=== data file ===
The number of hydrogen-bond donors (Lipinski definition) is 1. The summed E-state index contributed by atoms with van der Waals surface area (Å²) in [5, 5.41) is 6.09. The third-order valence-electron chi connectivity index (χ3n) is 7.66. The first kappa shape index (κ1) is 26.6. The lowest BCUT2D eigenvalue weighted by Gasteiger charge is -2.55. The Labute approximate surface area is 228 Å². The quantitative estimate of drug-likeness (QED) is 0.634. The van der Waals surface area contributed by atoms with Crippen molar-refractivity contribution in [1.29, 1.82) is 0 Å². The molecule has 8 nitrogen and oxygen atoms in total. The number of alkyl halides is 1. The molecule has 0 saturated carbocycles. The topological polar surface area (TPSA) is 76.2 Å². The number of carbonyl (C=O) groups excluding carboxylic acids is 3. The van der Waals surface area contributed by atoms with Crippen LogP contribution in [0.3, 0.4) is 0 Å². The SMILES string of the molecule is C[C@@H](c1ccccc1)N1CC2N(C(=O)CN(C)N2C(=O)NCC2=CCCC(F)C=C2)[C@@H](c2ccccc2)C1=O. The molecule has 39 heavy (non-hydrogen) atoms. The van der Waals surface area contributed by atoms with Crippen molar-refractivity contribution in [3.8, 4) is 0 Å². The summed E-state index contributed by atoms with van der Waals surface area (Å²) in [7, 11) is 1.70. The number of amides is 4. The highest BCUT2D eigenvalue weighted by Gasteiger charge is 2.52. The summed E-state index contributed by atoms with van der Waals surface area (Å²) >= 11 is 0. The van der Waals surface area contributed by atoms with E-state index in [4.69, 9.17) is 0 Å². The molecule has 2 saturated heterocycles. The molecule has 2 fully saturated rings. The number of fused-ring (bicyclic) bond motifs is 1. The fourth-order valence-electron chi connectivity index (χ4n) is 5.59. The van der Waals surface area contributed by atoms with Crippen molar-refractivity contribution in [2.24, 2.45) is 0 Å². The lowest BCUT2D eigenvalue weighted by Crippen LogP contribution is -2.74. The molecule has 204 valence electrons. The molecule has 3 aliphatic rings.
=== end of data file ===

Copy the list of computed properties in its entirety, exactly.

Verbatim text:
The number of hydrogen-bond donors (Lipinski definition) is 1. The summed E-state index contributed by atoms with van der Waals surface area (Å²) in [5, 5.41) is 6.09. The third-order valence-electron chi connectivity index (χ3n) is 7.66. The first kappa shape index (κ1) is 26.6. The lowest BCUT2D eigenvalue weighted by Gasteiger charge is -2.55. The Labute approximate surface area is 228 Å². The quantitative estimate of drug-likeness (QED) is 0.634. The van der Waals surface area contributed by atoms with Crippen molar-refractivity contribution in [1.29, 1.82) is 0 Å². The molecule has 8 nitrogen and oxygen atoms in total. The number of alkyl halides is 1. The molecule has 0 saturated carbocycles. The topological polar surface area (TPSA) is 76.2 Å². The number of carbonyl (C=O) groups excluding carboxylic acids is 3. The van der Waals surface area contributed by atoms with Crippen LogP contribution in [0.3, 0.4) is 0 Å². The SMILES string of the molecule is C[C@@H](c1ccccc1)N1CC2N(C(=O)CN(C)N2C(=O)NCC2=CCCC(F)C=C2)[C@@H](c2ccccc2)C1=O. The molecule has 39 heavy (non-hydrogen) atoms. The van der Waals surface area contributed by atoms with Crippen molar-refractivity contribution in [3.8, 4) is 0 Å². The summed E-state index contributed by atoms with van der Waals surface area (Å²) in [7, 11) is 1.70. The number of amides is 4. The highest BCUT2D eigenvalue weighted by Gasteiger charge is 2.52. The summed E-state index contributed by atoms with van der Waals surface area (Å²) >= 11 is 0. The van der Waals surface area contributed by atoms with E-state index in [4.69, 9.17) is 0 Å². The molecule has 2 saturated heterocycles. The molecule has 2 fully saturated rings. The number of fused-ring (bicyclic) bond motifs is 1. The fourth-order valence-electron chi connectivity index (χ4n) is 5.59. The van der Waals surface area contributed by atoms with Crippen molar-refractivity contribution in [2.24, 2.45) is 0 Å². The lowest BCUT2D eigenvalue weighted by Crippen LogP contribution is -2.74. The molecule has 204 valence electrons. The molecule has 3 aliphatic rings.